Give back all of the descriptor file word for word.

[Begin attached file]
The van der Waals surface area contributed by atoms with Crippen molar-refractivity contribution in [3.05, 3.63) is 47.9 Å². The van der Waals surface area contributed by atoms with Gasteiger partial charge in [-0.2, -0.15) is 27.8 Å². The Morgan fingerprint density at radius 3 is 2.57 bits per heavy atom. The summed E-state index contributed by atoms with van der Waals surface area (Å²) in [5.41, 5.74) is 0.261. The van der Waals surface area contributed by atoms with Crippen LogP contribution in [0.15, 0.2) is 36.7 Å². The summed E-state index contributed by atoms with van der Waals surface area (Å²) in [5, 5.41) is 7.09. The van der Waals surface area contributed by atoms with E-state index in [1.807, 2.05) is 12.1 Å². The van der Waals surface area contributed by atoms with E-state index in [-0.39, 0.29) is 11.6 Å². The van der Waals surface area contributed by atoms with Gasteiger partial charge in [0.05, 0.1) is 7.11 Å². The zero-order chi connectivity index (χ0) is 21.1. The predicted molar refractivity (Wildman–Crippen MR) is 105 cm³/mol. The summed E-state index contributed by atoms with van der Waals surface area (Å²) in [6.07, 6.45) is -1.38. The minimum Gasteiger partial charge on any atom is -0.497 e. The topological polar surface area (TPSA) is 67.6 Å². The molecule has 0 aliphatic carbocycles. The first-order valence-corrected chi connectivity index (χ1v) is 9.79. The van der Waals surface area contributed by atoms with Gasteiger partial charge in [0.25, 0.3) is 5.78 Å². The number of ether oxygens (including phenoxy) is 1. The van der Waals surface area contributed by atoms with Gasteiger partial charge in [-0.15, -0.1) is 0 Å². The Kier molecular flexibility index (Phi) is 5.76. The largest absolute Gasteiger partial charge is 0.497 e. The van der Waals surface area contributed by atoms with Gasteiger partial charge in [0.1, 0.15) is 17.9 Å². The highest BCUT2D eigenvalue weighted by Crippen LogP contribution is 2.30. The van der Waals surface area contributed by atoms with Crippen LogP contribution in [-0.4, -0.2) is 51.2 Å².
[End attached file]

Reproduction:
The van der Waals surface area contributed by atoms with Crippen molar-refractivity contribution in [3.05, 3.63) is 47.9 Å². The van der Waals surface area contributed by atoms with Gasteiger partial charge in [-0.2, -0.15) is 27.8 Å². The Morgan fingerprint density at radius 3 is 2.57 bits per heavy atom. The summed E-state index contributed by atoms with van der Waals surface area (Å²) in [5.41, 5.74) is 0.261. The van der Waals surface area contributed by atoms with Crippen LogP contribution in [0.15, 0.2) is 36.7 Å². The summed E-state index contributed by atoms with van der Waals surface area (Å²) in [5, 5.41) is 7.09. The van der Waals surface area contributed by atoms with E-state index in [1.807, 2.05) is 12.1 Å². The van der Waals surface area contributed by atoms with E-state index in [-0.39, 0.29) is 11.6 Å². The van der Waals surface area contributed by atoms with Gasteiger partial charge in [0.05, 0.1) is 7.11 Å². The zero-order chi connectivity index (χ0) is 21.1. The predicted molar refractivity (Wildman–Crippen MR) is 105 cm³/mol. The summed E-state index contributed by atoms with van der Waals surface area (Å²) in [6.07, 6.45) is -1.38. The minimum Gasteiger partial charge on any atom is -0.497 e. The topological polar surface area (TPSA) is 67.6 Å². The molecule has 0 aliphatic carbocycles. The first-order valence-corrected chi connectivity index (χ1v) is 9.79. The van der Waals surface area contributed by atoms with Gasteiger partial charge in [0.25, 0.3) is 5.78 Å². The number of ether oxygens (including phenoxy) is 1. The van der Waals surface area contributed by atoms with Gasteiger partial charge in [-0.15, -0.1) is 0 Å². The Kier molecular flexibility index (Phi) is 5.76. The largest absolute Gasteiger partial charge is 0.497 e. The van der Waals surface area contributed by atoms with Gasteiger partial charge in [0.1, 0.15) is 17.9 Å². The highest BCUT2D eigenvalue weighted by Crippen LogP contribution is 2.30. The van der Waals surface area contributed by atoms with Crippen LogP contribution in [-0.4, -0.2) is 51.2 Å².